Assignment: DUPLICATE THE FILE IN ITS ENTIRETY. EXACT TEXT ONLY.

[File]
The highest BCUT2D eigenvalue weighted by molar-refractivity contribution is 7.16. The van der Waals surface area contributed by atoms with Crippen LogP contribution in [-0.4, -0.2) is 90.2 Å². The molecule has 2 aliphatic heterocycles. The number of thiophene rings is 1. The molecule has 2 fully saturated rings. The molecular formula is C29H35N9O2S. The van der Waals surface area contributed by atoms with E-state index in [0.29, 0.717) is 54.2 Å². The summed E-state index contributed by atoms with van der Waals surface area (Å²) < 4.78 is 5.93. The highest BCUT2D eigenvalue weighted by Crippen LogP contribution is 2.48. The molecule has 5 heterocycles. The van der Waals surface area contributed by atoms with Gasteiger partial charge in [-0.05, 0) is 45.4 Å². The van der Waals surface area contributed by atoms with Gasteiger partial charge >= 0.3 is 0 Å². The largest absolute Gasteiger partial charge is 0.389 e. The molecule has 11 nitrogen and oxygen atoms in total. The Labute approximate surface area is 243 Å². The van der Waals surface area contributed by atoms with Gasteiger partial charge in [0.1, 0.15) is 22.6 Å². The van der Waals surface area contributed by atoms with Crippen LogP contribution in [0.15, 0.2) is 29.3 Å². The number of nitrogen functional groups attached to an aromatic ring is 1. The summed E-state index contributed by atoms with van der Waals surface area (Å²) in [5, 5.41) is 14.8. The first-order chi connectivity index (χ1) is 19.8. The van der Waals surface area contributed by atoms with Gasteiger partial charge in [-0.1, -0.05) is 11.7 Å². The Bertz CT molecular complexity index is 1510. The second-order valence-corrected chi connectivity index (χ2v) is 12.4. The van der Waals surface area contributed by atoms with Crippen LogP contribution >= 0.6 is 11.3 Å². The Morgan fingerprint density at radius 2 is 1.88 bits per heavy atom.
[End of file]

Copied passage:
The highest BCUT2D eigenvalue weighted by molar-refractivity contribution is 7.16. The van der Waals surface area contributed by atoms with Crippen LogP contribution in [-0.4, -0.2) is 90.2 Å². The molecule has 2 aliphatic heterocycles. The number of thiophene rings is 1. The molecule has 2 fully saturated rings. The molecular formula is C29H35N9O2S. The van der Waals surface area contributed by atoms with E-state index in [0.29, 0.717) is 54.2 Å². The summed E-state index contributed by atoms with van der Waals surface area (Å²) < 4.78 is 5.93. The highest BCUT2D eigenvalue weighted by Crippen LogP contribution is 2.48. The molecule has 5 heterocycles. The van der Waals surface area contributed by atoms with Gasteiger partial charge in [-0.05, 0) is 45.4 Å². The van der Waals surface area contributed by atoms with Gasteiger partial charge >= 0.3 is 0 Å². The largest absolute Gasteiger partial charge is 0.389 e. The molecule has 11 nitrogen and oxygen atoms in total. The Labute approximate surface area is 243 Å². The van der Waals surface area contributed by atoms with Gasteiger partial charge in [0.1, 0.15) is 22.6 Å². The van der Waals surface area contributed by atoms with Crippen LogP contribution in [0.15, 0.2) is 29.3 Å². The number of nitrogen functional groups attached to an aromatic ring is 1. The summed E-state index contributed by atoms with van der Waals surface area (Å²) in [5, 5.41) is 14.8. The first-order chi connectivity index (χ1) is 19.8. The van der Waals surface area contributed by atoms with Gasteiger partial charge in [-0.1, -0.05) is 11.7 Å². The Bertz CT molecular complexity index is 1510. The second-order valence-corrected chi connectivity index (χ2v) is 12.4. The van der Waals surface area contributed by atoms with Crippen LogP contribution >= 0.6 is 11.3 Å². The Morgan fingerprint density at radius 2 is 1.88 bits per heavy atom.